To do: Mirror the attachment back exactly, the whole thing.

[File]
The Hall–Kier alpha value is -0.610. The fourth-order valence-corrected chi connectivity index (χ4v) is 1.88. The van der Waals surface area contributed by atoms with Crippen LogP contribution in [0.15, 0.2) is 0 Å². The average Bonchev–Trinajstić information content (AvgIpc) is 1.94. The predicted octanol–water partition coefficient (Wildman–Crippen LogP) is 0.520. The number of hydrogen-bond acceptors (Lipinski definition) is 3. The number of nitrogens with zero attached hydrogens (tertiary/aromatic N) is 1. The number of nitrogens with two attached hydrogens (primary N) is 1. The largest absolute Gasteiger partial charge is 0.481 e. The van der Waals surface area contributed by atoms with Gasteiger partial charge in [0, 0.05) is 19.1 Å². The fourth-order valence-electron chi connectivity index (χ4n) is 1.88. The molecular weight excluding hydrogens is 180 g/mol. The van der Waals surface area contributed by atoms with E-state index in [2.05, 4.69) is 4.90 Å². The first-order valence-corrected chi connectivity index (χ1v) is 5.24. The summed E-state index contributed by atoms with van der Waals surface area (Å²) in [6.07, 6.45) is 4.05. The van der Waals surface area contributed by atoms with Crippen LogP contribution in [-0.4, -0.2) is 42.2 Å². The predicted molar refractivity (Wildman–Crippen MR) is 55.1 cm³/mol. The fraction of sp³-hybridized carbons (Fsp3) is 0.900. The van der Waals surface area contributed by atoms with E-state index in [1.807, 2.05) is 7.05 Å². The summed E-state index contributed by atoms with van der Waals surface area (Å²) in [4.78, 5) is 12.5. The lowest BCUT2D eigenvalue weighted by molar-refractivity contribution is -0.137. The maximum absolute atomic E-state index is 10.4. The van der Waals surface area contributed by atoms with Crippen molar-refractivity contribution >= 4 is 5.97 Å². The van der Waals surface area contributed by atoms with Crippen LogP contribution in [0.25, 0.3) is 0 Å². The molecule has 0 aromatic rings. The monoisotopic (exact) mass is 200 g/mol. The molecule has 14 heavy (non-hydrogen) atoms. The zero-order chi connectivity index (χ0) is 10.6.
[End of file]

The Hall–Kier alpha value is -0.610. The fourth-order valence-corrected chi connectivity index (χ4v) is 1.88. The van der Waals surface area contributed by atoms with Crippen LogP contribution in [0.15, 0.2) is 0 Å². The average Bonchev–Trinajstić information content (AvgIpc) is 1.94. The predicted octanol–water partition coefficient (Wildman–Crippen LogP) is 0.520. The number of hydrogen-bond acceptors (Lipinski definition) is 3. The number of nitrogens with zero attached hydrogens (tertiary/aromatic N) is 1. The number of nitrogens with two attached hydrogens (primary N) is 1. The largest absolute Gasteiger partial charge is 0.481 e. The van der Waals surface area contributed by atoms with Gasteiger partial charge in [0, 0.05) is 19.1 Å². The fourth-order valence-electron chi connectivity index (χ4n) is 1.88. The molecular weight excluding hydrogens is 180 g/mol. The van der Waals surface area contributed by atoms with E-state index in [2.05, 4.69) is 4.90 Å². The first-order valence-corrected chi connectivity index (χ1v) is 5.24. The summed E-state index contributed by atoms with van der Waals surface area (Å²) in [6.07, 6.45) is 4.05. The van der Waals surface area contributed by atoms with Crippen LogP contribution in [-0.4, -0.2) is 42.2 Å². The predicted molar refractivity (Wildman–Crippen MR) is 55.1 cm³/mol. The fraction of sp³-hybridized carbons (Fsp3) is 0.900. The van der Waals surface area contributed by atoms with E-state index in [1.807, 2.05) is 7.05 Å². The summed E-state index contributed by atoms with van der Waals surface area (Å²) in [4.78, 5) is 12.5. The lowest BCUT2D eigenvalue weighted by molar-refractivity contribution is -0.137. The maximum absolute atomic E-state index is 10.4. The van der Waals surface area contributed by atoms with Crippen molar-refractivity contribution >= 4 is 5.97 Å². The van der Waals surface area contributed by atoms with Crippen LogP contribution in [0.25, 0.3) is 0 Å². The molecule has 0 aromatic rings. The monoisotopic (exact) mass is 200 g/mol. The molecule has 14 heavy (non-hydrogen) atoms. The zero-order chi connectivity index (χ0) is 10.6.